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Robert Taylor Found a Way to Nurture Computer Visionaries

Robert Taylor nurtured researchers who created the forerunners of today’s internet and easy-to-use computers.

Mr. Taylor, who led research teams at the Pentagon and a Xerox Corp. lab from the 1960s to the early 1980s, had a talent for finding brilliant people and coaxing them to cooperate. He said it was a mistake to hire people who were merely good at their jobs; it would take 10 or 20 good people, he argued, to match the contribution of a single great one. While giving researchers room to follow their own instincts, he insisted on what was then a radical vision: small, personal computers linked together to create communities.

Robert Taylor led research teams at the Pentagon and a Xerox lab from the 1960s and to the early 1980s. PHOTO: GARDNER CAMPBELL

“He knew where he wanted to go and found the people to figure out how to get there,” said Leslie Berlin, a historian whose book on Mr. Taylor and other Silicon Valley pioneers is due to be published in November.


Mr. Taylor, who had been suffering from Parkinson’s disease, died April 13 at his home in Woodside, Calif. He was 85.

The adopted son of a Methodist minister, Mr. Taylor seemed an unlikely candidate to revolutionize computing. His training was in experimental psychology, not computer engineering. Yet he had a missionary zeal, along with a sympathy for brainy people who couldn’t bear a corporate environment.

When hiring, he encouraged as many of his underlings as possible to meet and size up job candidates. That took up lots of time, but new hires were more likely to succeed if their colleagues had endorsed them.

Once a week at the Xerox lab, he gathered researchers in a conference room furnished with beanbag chairs to discuss their work. He encouraged them to challenge one another but required that they also made an effort to understand and acknowledge opposing viewpoints. People were free to try risky technological leaps, work odd hours or ride bicycles down the hallways.

Alan Kay, a computer visionary who worked with Mr. Taylor at the Xerox research center, said he and other members of his “lunatic fringe” group thrived in the absence of structure. “Any other place I would have been shot down in flames,” Mr. Kay said.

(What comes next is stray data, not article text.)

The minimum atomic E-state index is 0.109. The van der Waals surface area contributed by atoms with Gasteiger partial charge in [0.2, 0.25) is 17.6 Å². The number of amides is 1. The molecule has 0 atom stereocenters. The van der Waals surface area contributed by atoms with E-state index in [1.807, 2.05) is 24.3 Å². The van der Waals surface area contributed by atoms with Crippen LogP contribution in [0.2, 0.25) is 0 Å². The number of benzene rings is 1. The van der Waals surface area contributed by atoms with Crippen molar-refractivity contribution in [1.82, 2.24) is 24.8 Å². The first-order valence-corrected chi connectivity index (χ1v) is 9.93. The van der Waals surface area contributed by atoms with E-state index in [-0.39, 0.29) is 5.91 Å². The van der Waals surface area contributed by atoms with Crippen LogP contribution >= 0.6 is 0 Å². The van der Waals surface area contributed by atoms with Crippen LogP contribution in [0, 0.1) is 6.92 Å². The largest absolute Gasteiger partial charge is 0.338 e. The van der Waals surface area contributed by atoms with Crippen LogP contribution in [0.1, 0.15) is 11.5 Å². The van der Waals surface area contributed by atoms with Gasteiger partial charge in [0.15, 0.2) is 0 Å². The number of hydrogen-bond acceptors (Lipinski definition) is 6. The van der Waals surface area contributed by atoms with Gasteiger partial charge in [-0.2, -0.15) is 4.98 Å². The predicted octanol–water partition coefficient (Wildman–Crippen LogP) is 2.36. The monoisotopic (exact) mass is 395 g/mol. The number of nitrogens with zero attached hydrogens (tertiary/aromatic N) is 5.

Robert William Taylor was born Feb. 10, 1932, in Dallas. His adoptive father, who had studied at Yale University, was bookish and introduced Methodists in southwestern Texas to existentialism in the late 1940s, Mr. Taylor recalled in an oral history recorded by the Computer History Museum. After serving in the Navy during the Korean War, Mr. Taylor studied at the University of Texas at Austin and earned a master’s degree in psychology.

While doing his graduate-school research, he was introduced to 1950s computers. “You had to punch holes in paper cards or tapes, give the paper to someone who fed it to the machine, and then go away for hours or days,” he wrote later. That struck him as ridiculous, so he worked with a calculator instead.

He saw a very different future of personal computing after reading a 1960 paper called “Man-Computer Symbiosis” by J.C.R. Licklider, who envisioned “men and computers working together in intimate association.” The two men became friends and in 1968 wrote a paper, "The Computer as a Communication Device," anticipating online communities, among other things. “Life will be happier for the on-line individual because the people with whom one interacts most strongly will be selected more by commonality of interests and goals than by accidents of proximity,” they predicted.

As a project manager at the National Aeronautics and Space Administration in the early 1960s, he helped channel funding to Douglas Engelbart, an engineer who would later demonstrate such marvels as the computer mouse.

In the mid-1960s, working at the Defense Department’s Advanced Research Projects Agency, or ARPA, Mr. Taylor saw a need for stringing computers at different institutions together into an information-sharing network. His boss, Charles Herzfeld, quickly gave him $1 million of funding to pursue that goal, leading to the creation of ARPAnet, an early version of the internet.

Xerox opened its Palo Alto Research Center, known as PARC, in 1970, and hired Mr. Taylor to help run it. His band of merry misfits, drawing on their own ideas and many other sources, developed graphical displays to replace the confusing codes needed to operate earlier computers. They produced Ethernet networking technology and laser printers. The lab’s experimental Alto personal computers helped inspire Steve Jobs and others to create the desktop models that began to go mainstream in the early 1980s.

Xerox wasn’t sure what to do with all this technology, leaving others to reap many of the benefits. Mr. Taylor eventually clashed with his superiors and left the company in the early 1980s. He later headed a lab for Digital Equipment Corp.

Mr. Taylor said he didn’t mind that his work hadn’t made him fabulously rich. “I was able to pick and choose who I worked with for close to 40 years,” he said in an interview with the San Jose Mercury News in 2000. “Who else can say that? That’s the kind of life I had. I deliberately avoided the business world, because frankly I didn’t want to work with the idiots you have to work with in order to build a successful company.”

He is survived by three sons and three grandchildren. His marriage to Joanne Honnold ended in divorce.